objective of a general staff is to destroy the market-place mechanisms of the enemy; the destruction of his army is only incidental to that purpose. The army could well enough be left intact if his internal means of communication were destroyed, his ports of entry immobilized, so that specialized production, which depends on trade, could no longer be carried on; the people, reduced to primitive existence, thus lose the will to war and sue for peace. That is the general pattern of all wars. The more highly integrated the economy the stronger will be the nation in war, simply because of its ability to produce an abundance of both military implements and economic goods; on the other hand, if its ability to produce is destroyed, if the flow of goods is interrupted, the more susceptible to defeat it is, because its people, unaccustomed as they are to primitive conditions, are the more easily discouraged. There is no point to the argument as to whether "guns" or "butter" is more important in the prosecution of war.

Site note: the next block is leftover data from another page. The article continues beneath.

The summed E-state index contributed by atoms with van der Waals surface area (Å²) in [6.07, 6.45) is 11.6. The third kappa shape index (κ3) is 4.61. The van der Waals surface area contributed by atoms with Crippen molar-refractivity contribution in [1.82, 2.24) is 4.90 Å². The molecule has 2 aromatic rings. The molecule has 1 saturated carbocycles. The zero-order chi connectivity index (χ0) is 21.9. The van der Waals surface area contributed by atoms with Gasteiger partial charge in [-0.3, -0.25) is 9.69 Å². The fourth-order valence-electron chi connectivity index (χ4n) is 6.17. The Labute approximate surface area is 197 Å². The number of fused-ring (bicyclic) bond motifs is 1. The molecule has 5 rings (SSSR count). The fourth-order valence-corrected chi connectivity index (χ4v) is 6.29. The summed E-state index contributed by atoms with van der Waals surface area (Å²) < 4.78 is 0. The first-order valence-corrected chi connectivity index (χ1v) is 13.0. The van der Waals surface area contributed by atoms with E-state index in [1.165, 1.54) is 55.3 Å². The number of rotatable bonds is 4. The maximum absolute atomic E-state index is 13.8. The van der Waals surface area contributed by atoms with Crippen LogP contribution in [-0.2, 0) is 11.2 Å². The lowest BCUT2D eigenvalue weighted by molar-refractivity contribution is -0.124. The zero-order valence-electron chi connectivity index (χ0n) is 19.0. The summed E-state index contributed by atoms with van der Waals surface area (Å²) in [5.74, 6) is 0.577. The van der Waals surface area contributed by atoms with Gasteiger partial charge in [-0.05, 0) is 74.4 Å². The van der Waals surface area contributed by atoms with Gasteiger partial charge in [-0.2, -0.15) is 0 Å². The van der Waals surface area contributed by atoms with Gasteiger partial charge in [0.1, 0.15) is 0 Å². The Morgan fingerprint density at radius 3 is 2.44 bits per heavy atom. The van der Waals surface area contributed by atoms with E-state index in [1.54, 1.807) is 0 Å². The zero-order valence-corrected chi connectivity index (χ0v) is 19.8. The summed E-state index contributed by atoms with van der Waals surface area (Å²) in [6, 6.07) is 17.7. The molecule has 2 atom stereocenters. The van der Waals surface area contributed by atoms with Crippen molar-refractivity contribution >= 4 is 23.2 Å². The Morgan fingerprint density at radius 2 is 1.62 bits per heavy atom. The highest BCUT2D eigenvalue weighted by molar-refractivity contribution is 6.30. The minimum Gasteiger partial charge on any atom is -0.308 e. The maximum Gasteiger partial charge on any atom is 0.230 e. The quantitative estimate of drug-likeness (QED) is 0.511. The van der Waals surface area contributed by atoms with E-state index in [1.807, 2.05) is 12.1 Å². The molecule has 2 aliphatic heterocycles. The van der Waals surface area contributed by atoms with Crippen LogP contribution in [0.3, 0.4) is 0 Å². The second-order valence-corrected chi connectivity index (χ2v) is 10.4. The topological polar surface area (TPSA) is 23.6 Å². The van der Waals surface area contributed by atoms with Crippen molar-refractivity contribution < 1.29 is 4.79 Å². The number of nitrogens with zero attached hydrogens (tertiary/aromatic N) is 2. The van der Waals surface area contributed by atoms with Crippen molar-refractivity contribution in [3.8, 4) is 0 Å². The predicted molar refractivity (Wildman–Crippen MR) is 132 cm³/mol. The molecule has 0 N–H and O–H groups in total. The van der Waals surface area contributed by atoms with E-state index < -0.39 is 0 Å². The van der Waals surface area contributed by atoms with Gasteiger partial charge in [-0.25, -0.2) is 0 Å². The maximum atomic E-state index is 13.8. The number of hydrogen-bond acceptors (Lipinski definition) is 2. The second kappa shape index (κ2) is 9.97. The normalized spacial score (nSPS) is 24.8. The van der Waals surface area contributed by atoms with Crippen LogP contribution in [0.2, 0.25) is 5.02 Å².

It follows that any interference with the operation of the market place, however done, is analogous to an act of war. A tariff is such an act. When we are "protected" against Argentine beef, the effect (as intended) is to make beef harder to get, and that is exactly what an invading army would do. Since the duty does not diminish our desire for beef, we are compelled by the diminished supply to put out more labor to satisfy that desire; our range of possibilities is foreshortened, for we are faced with the choice of getting along with less beef or abstaining from the enjoyment of some other "good." The absence of a plenitude of meat from the market place lowers the purchasing power of our labor. We are poorer, even as is a nation whose ports have been blockaded.
Moreover, since every buyer is a seller, and vice versa, the